Smart home device data is very valuable for the wide range of uses that result in the collected and derived data. However, as time goes on, more complex types of smart home devices store data within the device itself (while also transmitting copies of it elsewhere).
How does the transmission and storage of data create opportunities for bad actors?
There are multiple vulnerable points within the full ecosystems of smart homes that provide for access to data. If any device, location, or transmission throughout the smart home ecosystem has a security vulnerability, then it can create a wide variety of opportunities for bad actors. Some examples of components within a smart home ecosystem that could have such vulnerabilities include, but are not limited to:
The smart home sensors themselves
The home wi-fi network to which the device is attached
The smart home hub, controller, and gateway
The individual apps for connecting to specific IoT devices within the smart home
The mobile phones, tablets, laptops and other devices connecting to the smart home
The associated cloud server(s)
Third parties with whom the data is shared, who provide support for specific components of the IoT product, etc
Supply chain entities, many of which have been found to still have access to the devices to which they’ve contributed hardware, software and firmware
At each of these points, if security is not thoughtfully applied with consideration for the associated risks within the context of use, it is possible for a bad actor to gain entry into the smart home ecosystem, plant malware, store other types of files surreptitiously use as pathways to other systems (e.g., to get in the business networks that the home residents connect to through the wi-fi-network), support plans for crimes (e.g., robberies, assaults), and more.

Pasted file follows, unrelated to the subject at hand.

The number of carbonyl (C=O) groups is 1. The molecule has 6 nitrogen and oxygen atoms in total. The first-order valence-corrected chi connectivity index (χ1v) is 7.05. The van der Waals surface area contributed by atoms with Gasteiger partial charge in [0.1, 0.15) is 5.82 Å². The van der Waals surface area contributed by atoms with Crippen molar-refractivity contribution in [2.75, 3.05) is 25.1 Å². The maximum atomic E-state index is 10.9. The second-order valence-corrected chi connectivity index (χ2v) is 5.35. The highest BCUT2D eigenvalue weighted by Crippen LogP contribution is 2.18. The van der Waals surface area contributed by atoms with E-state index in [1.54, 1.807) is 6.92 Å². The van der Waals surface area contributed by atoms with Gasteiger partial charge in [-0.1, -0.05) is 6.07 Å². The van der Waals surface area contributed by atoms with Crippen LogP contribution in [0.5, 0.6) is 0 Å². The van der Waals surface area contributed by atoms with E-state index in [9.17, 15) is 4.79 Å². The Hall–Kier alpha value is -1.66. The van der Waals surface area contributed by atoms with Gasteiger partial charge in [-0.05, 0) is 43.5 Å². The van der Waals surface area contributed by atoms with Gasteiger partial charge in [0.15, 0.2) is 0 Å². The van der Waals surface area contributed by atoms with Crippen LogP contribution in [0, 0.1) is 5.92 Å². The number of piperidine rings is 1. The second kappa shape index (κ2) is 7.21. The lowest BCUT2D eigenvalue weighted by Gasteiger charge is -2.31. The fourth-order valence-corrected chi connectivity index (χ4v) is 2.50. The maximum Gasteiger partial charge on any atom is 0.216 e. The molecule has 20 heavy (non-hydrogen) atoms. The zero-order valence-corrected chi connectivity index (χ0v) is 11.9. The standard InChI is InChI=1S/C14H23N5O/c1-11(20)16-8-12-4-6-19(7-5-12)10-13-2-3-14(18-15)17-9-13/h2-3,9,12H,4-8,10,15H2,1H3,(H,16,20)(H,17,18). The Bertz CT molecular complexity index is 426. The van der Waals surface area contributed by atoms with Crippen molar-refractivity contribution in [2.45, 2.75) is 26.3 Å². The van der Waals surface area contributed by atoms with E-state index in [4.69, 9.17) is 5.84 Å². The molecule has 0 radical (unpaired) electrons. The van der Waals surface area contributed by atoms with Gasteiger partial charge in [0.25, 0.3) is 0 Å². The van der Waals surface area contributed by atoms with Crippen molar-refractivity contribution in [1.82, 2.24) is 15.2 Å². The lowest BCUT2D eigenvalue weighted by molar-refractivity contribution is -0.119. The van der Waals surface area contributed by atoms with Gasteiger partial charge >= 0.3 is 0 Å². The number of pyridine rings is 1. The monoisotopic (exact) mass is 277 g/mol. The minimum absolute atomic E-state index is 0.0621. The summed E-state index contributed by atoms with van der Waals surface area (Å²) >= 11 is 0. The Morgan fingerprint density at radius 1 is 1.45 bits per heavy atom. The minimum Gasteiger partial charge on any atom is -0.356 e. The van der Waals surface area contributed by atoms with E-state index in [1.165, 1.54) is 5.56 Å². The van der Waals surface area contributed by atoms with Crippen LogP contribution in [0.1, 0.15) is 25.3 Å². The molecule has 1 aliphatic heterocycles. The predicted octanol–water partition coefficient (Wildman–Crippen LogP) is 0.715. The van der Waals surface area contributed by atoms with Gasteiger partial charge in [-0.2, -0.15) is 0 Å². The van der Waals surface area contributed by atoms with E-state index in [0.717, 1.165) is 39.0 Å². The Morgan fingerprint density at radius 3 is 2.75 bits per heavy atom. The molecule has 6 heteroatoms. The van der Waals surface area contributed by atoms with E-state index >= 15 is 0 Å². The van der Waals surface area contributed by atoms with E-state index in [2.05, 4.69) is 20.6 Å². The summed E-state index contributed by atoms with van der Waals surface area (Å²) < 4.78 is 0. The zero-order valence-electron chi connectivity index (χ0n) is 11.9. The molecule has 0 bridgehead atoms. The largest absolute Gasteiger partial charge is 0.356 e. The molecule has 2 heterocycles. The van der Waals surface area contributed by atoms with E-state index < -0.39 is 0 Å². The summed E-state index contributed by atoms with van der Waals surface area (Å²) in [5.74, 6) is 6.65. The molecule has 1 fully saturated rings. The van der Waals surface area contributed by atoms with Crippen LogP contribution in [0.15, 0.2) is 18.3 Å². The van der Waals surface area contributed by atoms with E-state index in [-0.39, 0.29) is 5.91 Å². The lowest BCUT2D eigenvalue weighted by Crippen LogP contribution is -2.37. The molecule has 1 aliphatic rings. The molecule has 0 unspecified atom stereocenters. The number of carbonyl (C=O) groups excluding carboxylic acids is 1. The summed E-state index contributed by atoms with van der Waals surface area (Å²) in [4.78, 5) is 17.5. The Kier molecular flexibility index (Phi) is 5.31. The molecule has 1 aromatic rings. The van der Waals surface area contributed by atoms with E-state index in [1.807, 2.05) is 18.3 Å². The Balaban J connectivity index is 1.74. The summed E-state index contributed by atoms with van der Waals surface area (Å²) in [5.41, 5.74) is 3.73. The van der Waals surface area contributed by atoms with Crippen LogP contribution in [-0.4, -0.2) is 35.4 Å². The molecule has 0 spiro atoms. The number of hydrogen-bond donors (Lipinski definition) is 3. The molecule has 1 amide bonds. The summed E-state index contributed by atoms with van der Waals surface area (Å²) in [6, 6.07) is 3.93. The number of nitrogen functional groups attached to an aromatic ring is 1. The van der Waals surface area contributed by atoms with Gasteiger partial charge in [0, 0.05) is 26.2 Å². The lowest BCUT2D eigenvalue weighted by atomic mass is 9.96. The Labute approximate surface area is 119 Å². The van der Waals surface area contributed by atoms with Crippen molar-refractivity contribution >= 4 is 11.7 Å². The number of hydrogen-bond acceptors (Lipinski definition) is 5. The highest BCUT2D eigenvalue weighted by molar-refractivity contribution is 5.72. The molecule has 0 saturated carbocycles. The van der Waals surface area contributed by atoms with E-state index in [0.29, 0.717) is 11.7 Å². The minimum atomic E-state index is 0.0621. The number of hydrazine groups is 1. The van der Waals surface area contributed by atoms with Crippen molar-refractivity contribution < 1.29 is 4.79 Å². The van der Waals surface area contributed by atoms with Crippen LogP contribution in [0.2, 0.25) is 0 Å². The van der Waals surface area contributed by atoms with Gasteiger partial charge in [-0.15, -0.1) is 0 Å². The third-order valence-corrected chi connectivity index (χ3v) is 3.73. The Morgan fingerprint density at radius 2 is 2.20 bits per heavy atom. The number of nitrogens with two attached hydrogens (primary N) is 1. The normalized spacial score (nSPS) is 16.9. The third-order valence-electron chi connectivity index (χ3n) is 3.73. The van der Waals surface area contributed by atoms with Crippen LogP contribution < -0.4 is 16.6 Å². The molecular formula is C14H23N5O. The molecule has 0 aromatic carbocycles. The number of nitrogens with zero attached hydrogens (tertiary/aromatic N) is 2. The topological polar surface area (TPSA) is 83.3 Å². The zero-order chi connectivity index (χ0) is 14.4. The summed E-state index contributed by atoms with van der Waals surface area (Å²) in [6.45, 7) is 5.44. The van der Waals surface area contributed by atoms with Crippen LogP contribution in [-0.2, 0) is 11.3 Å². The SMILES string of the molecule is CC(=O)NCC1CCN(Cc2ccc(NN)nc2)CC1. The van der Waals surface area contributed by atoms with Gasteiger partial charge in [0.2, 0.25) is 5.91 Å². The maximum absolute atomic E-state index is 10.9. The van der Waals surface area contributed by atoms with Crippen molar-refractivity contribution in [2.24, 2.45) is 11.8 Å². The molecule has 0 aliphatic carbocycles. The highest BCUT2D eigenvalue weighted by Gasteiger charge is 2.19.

Are there other openings for bad actors to take advantage of these smart home devices?
Old-fashioned vulnerabilities still exist and still are exploited. Social engineering is still very effective for gaining access into smart home networks, devices, and other components (cloud servers, mobile app servers, etc.). Social engineering, and human vulnerabilities, will always need to be addressed and mitigated with any type of technology, no matter how advanced the technology may be.
What is the most important thing a consumer should do to secure their smart home devices?
Make sure they have full control over the security basics:
Authentication: Users should be able to implement multi-factor authentication, etc.
Access controls: Users should be able to limit who has access to their data and IoT product components that could reveal insights into their lives and activities, etc.
Patched Systems: Users should make sure the latest updates are installed to plug security holes
Secured Networks: Users should ensure their home wi-fi router is strongly secured and their network encrypted
Identity Verification: Users should confirm device verification through the smart home devices’ call centers
What are some other ways that users can do to secure their devices?
In addition to what I described in the above question, users should:
Read the security notice/policy. There should be high-level information about the company’s internal security and privacy policies and procedures that are followed by all their workers and third parties, they should indicate the high-level categories of security technologies used, and they should indicate who to contact—and how—with any security questions.
Never use the same login credentials for their smart home devices as they use for their work/employer, banking/financial sites, social media, retail sites, etc. Smart home login credentials should be unique from all other login credentials.
Completely unplug smart devices in the home that are listening and/or watching devices. Including those with “wake words.”